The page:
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Will Shoppers Pay for Free Returns?

Many people were skeptical when Amazon introduced its Prime Shipping program – would shoppers really pay an upfront cost ($79 at the time) to get free, fast shipping? Amazon proved a free-shipping membership program works. Now comes a membership program for free return shipping – and it has the potential to benefit almost any merchant, except home-based sellers.

Clarus Marketing Group, which operates the website FreeShipping.com, has launched Return Saver. Consumers pay $49/year, and in return, they pay no shipping for returned items the purchase – no matter the online merchant from which they’ve purchased. The size of the merchant doesn’t matter, nor must sellers take any action to participate – as long as the return-to address is a business address, all merchants are included.

There is no cap on the number of items members can return, though there are a few restrictions:

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  • Members are limited to using FedEx Ground for the returns;
  • Package limitations are set at up to 50 pounds in weight and up to 130 inches in length plus girth;
  • The savings only apply to return shipping charges for merchants who don’t offer free returns.

So, for example, if a specific merchant’s return policy is to pay for any or all return shipping charges that its customers incur, return shipments to that retailer will not be eligible for return shipping coverage.

Update 7/1/14: A Return Saver spokesperson contacted EcommerceBytes on Tuesday with the following clarification: “The good news for consumers is that regardless of the merchant or if the merchant pays for return shipping (even entirely) that purchase is still eligible for Free Return Shipping from Return Saver. All merchants are honored regardless of their own return policies.”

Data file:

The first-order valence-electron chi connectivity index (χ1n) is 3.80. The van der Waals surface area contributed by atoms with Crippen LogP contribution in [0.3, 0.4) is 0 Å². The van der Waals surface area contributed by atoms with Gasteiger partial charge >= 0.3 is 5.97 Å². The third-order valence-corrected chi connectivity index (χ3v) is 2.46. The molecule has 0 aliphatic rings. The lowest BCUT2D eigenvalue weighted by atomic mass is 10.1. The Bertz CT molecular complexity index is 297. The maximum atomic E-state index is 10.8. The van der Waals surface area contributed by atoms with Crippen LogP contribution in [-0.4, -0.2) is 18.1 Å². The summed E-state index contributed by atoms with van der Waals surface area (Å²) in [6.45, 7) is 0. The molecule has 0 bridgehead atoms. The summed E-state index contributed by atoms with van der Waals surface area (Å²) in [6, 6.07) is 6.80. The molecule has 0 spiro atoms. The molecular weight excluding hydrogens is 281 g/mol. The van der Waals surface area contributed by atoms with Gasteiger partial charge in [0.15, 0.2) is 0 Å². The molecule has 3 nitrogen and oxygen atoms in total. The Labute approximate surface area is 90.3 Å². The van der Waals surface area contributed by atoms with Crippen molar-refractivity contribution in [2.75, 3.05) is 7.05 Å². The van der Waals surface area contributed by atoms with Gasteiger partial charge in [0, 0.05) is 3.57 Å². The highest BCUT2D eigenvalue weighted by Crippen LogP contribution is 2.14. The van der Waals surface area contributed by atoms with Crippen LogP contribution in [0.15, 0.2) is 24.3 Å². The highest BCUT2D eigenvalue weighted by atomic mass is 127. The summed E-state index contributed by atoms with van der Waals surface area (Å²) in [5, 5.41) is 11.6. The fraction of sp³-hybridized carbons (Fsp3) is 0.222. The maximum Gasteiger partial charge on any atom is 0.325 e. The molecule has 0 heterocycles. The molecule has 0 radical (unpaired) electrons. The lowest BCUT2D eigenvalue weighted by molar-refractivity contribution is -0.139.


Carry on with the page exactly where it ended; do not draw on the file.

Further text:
Merchants can reach out to Clarus Marketing Group to add information about the Return Saver program to their website, which the company’s CEO Tom Caporaso told EcommerceBytes could help boost conversions, but it’s not required. Does Clarus collect information such as traffic and conversions from retail websites that advertise the program? No, Caporaso said – and the consumer provides information only when going through the returns process.

The fine print is available on the Return Saver website, including the following:

“A Retail Website is a business that sells consumer goods to the general public on a regular basis via the Internet. A Retail Website does not include membership or cooperative buying organizations or clubs, charities, subsidized businesses, auction or classified-ad websites, or subscription rental programs.The destination for a return shipment must be a valid commercial address in the 48 contiguous United States. Shipments sent to residential addresses, P.O. boxes, or other non-commercial locations do not qualify for savings through the program.

Double-checking about whether consumers could use the program for purchases made on sites like eBay and Etsy, Caporaso said, “as long as it goes to a business address, returns to marketplaces are acceptable.”

So how does this benefit online sellers? The program gives peace of mind to shoppers, who can use their own bedrooms as dressing rooms, for example – facilitating more online shopping, Caporaso said. And despite the fact there is no limit on the number of returns a member can make, he believes it will be a profitable product for his company due to favorable rates.

The program is inclusive – Caporaso said the company did not negotiate with retailers. “Return shipping continues to be a pain point for online shoppers.” With free returns, he believes it will bring more sales to merchants.

More information for merchants is available on the Solutions page on ReturnSaver.com.

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Ina Steiner

Ina Steiner is co-founder and Editor of EcommerceBytes and has been reporting on ecommerce since 1999. Send news tips to ina@ecommercebytes.com.


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